Walking Wheelchair with 12 Legs

9413321378_bca408447e_mMartin Harris, a 21-year-old British college student, has created one of the most groundbreaking mobility devices in recent memory — the Walking Chair.

That’s right, there’s no “wheel” in this fantastical device. It’s a chair, but it doesn’t sit on wheels. Look closely — it moves via 12 steel legs working in pairs. The design enables the user to cross terrain wheelchairs can’t — snow, sand, mud, slopes. It isn’t however made to climb stairs. The legs are way too short.

It’s powered by a basic power wheelchair motor and driven by a joystick from a standard power chair as well. And the controllers are blissfully simple — press forward to go forward, pull backwards to go back.

I believe this chair is a first. I’ve seen drawings of such spindly-legged devices on art scribblings online, even the beginning of college thesis, but to see it to finally come to life is freaking awesome.

Martin, an able-bodied student at the University of Derby, cannot take credit for the brilliant leg design itself — it’s straight from artist Theo Jansen, a sculptor who creates steel “creatures” with legs. One of his designs in particular, Strandbeest, is the sculpture Martin says was the inspiration for the Walking Chair. Check out Strandbeest here

One of the coolest things I noticed about this device is how smoothly it walks, yet it can move an incredible amount of weight. The 12 legs move spider/scissor-like — kinda creepy, yet really cool. And the chair was intended to really shine on terrain normal wheelchairs typically struggle in — and it succeeds. However the chair is awkward on smooth surfaces, and as stated above, it can’t climb stairs. A work in progress, but one day … oh, the possibilities. Just say no to wheels.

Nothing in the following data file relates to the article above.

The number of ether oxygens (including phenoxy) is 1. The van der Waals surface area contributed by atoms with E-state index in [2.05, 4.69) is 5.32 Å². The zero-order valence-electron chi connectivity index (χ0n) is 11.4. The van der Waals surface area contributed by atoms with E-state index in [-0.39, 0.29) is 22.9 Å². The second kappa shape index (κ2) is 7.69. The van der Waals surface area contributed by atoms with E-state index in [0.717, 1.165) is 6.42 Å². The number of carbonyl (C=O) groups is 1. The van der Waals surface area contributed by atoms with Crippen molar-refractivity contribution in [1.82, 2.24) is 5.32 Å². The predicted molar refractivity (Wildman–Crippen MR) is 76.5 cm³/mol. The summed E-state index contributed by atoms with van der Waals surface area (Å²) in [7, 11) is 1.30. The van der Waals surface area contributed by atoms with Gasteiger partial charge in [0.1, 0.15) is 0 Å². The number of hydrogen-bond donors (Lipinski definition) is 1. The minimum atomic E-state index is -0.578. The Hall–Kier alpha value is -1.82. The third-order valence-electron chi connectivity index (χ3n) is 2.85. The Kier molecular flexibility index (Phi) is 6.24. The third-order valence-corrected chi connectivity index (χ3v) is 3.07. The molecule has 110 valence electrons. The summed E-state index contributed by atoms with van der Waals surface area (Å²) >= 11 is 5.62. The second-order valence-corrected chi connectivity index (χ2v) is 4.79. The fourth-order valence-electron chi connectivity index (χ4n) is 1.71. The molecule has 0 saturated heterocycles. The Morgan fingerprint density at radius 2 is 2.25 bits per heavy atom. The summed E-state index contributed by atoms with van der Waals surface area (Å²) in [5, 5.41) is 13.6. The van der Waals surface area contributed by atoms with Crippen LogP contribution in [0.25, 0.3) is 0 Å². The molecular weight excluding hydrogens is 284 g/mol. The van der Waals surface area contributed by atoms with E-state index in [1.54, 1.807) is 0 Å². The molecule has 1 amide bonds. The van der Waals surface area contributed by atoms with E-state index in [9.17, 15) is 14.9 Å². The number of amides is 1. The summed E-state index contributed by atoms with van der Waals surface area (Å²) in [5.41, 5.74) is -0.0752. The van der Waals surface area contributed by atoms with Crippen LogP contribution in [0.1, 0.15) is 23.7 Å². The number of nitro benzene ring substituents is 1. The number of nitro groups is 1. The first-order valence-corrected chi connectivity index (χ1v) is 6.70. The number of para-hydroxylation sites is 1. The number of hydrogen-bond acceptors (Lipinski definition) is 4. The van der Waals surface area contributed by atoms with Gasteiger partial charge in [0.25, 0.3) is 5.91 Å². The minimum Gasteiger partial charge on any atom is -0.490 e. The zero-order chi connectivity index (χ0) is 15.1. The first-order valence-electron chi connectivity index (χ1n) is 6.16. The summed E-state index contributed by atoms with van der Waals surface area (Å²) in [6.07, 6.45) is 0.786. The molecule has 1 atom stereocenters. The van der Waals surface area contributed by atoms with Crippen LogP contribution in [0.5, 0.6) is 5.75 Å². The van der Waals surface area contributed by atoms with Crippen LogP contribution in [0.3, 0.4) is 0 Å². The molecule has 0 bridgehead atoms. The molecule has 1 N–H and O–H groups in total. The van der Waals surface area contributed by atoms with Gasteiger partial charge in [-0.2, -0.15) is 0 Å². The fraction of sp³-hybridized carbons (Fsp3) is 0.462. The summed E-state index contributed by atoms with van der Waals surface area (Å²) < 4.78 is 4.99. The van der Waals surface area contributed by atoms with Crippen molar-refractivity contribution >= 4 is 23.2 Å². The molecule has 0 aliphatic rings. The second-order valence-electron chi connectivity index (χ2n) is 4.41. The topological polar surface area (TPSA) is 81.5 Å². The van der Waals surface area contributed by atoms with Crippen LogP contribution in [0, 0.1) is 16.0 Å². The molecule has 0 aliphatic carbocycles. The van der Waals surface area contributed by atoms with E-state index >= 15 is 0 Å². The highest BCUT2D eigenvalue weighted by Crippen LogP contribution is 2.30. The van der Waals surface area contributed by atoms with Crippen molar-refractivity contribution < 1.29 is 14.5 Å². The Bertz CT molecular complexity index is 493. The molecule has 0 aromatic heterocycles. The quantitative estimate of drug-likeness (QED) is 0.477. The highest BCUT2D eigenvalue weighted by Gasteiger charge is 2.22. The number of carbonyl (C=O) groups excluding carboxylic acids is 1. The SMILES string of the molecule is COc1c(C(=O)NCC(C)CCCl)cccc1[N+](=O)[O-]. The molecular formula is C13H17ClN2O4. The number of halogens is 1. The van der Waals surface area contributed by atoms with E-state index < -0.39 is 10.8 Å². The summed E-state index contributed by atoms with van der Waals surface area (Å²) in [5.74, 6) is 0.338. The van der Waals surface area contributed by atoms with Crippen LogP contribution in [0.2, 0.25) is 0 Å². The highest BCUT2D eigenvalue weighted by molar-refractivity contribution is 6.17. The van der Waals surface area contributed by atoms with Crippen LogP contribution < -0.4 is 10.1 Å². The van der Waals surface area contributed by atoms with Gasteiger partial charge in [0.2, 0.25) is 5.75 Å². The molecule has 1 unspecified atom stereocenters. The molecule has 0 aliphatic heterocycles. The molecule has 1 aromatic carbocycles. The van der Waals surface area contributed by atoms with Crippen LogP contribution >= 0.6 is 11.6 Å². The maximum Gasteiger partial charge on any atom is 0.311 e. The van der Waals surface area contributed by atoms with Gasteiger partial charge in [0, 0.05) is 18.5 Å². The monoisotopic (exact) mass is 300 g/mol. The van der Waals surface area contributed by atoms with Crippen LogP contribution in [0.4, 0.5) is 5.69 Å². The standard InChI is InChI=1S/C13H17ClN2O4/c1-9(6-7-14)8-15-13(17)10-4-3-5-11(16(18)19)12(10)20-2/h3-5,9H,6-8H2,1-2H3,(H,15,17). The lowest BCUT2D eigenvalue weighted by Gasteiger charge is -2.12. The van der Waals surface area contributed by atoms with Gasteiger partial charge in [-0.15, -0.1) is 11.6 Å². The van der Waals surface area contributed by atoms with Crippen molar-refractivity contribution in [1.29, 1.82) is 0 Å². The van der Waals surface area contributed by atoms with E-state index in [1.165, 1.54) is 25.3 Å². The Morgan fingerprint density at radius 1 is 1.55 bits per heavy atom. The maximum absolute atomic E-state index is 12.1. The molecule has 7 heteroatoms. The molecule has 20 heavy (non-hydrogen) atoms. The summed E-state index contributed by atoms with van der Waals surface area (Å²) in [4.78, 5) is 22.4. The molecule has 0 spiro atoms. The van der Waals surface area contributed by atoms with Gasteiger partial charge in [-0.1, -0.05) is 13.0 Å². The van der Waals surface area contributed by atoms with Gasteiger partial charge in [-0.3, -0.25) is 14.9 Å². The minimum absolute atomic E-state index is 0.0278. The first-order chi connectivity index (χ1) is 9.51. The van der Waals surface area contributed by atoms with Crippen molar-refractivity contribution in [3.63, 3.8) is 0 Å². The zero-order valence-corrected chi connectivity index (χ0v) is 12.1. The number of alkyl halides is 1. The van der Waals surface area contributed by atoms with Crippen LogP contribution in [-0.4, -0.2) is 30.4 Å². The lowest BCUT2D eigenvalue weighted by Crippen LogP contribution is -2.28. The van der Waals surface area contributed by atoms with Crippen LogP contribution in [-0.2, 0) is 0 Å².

Here’s my two cents: I say give it longer legs — about 2 feet long, and then it would be perfect for going up all kinds of stairs, for everything; it would be human-like. Win-win.

As I always say, if we can put man on the moon, we can create the ultimate mobility device. It’s just a matter of finding someone with the energy, youth and genius combined with rich people who care.

Visit its site: Walking Chair

Watch the Walking Chair in action (and an interview with the inventor Martin Harris)

Would you use the Walking Chair?

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